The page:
Wednesday, 7 September 2011


We were given this wonderful book when we gave our September born daughter the middle name Plum.  This tale tells of a Dad who decides as the plums start to fall to make plum jam.  He makes plum jam until he has filled all the jars, vases and a teapot.  The plum consumption then begins with jam sandwiches, pancakes, roly polies to glue for tiling the bathroom floor, until it's all used up just as the plum tree is full of ripe fruit again.  A beautiful story and one I can relate to.  This year is a good year for plums, we have a reliable small cooking plum tree but also discovered a smaller cherry plum sweet to eat tree.
This year's great plums are apparently not good enough for the supermarkets, who continue to buy from abroad  Fools.
Our plums are good enough for us and this is what I have been doing with them.
After much searching I found the Hugh Fearnley-Whittingstall recipe I remembered,
Plum jampote, with hot and sour dipping sauce by-product. (I love a by-product)
For every kilo of plums you need 500g of sugar, put these in a saucepan and top up to half full with water.  Bring to the boil, simmer for 20 minutes then pour off and sieve most of the syrup into a new pan.
To this syrup add 2 garlic cloves chopped, 1 hot chilli, 100ml of soy sauce, 100ml of rice or cider vinegar.  Boil this rapidly for 10 minutes then bottle up.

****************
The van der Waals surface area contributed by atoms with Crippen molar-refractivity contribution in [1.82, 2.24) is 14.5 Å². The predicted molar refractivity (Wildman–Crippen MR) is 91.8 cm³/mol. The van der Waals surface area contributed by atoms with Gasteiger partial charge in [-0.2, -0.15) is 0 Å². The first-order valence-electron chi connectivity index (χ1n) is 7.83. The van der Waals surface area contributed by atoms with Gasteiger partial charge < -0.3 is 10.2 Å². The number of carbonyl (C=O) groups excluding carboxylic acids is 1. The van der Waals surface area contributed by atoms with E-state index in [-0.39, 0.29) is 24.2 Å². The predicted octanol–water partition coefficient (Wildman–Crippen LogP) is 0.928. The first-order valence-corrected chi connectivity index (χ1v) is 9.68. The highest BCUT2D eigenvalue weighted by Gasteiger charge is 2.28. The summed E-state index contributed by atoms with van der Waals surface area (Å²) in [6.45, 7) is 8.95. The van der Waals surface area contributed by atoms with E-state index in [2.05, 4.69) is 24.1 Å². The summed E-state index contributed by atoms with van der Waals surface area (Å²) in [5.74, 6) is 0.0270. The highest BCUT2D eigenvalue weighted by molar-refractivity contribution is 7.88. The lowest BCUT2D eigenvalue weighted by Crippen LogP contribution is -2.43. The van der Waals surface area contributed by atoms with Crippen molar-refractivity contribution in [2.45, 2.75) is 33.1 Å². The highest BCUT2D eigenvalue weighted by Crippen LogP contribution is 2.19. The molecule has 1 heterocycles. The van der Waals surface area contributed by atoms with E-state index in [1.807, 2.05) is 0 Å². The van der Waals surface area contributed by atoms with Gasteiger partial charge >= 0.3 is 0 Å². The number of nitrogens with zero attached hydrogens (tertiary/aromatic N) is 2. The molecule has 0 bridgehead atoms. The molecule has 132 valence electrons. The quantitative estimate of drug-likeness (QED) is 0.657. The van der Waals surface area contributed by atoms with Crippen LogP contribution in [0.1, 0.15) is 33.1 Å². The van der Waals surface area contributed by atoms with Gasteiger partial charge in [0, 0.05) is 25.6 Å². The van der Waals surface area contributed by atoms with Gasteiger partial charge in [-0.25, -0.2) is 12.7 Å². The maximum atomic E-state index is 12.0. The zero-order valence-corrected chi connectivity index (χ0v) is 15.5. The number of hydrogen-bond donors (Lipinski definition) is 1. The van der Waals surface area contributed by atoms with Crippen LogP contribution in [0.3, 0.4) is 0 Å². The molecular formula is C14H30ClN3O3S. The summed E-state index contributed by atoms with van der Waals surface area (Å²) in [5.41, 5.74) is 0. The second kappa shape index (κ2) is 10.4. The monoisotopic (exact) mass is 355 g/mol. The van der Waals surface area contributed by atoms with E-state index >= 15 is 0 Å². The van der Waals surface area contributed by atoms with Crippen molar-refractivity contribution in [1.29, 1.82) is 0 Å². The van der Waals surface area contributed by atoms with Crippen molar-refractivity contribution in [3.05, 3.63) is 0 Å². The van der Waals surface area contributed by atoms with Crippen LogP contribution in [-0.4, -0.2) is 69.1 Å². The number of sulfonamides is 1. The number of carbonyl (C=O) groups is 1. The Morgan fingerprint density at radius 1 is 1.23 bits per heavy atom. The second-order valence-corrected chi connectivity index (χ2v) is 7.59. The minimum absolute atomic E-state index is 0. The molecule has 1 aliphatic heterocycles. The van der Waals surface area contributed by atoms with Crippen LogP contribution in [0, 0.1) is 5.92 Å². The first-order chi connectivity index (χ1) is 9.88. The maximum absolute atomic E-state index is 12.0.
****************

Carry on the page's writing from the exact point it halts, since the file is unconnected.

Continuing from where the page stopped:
When the other plum mixture is cool enough to handle pick out the stones - I loved the feel of oozing sticky jam in my fingers.  Then boil the mixture occasionally stirring for 5 minutes, pot up for a loose jam and keep in the fridge.
I have also been roasting plums a la Elizabeth David.  Running a knife down their natural line and piling them in a pyramid(?) in an earthenware dish, sprinkling generously with sugar and sticking in a split vanilla pod.  These have been roasted in the oven until tender but still holding their shape.  These are delicious with yoghurt and made a nifty trifle with a dodgy sponge cake the 8 year old had made.
The plum finale is cooking tonight from Elizabeth David, Plums in Brandy or in my case the alternative she recommends, Plums in vodka.  The process is tedious, there had been a lot of boiling and reboiling of the fruit with sugar.  The result is hopefully a boozy plum compote.
All this talk of Plums is making me hungry to go out and buy some other fine English varieties.
To be continued.....

1 comment:

  1. God I'm envious - if you think the plums in the UK supermarkets are bad you should try the bullets that line our shelves in the UAE, shipped from South Africa and the US and picked sometime last century by the look of them. All these plummy recipes sound great especially the one involving vodka.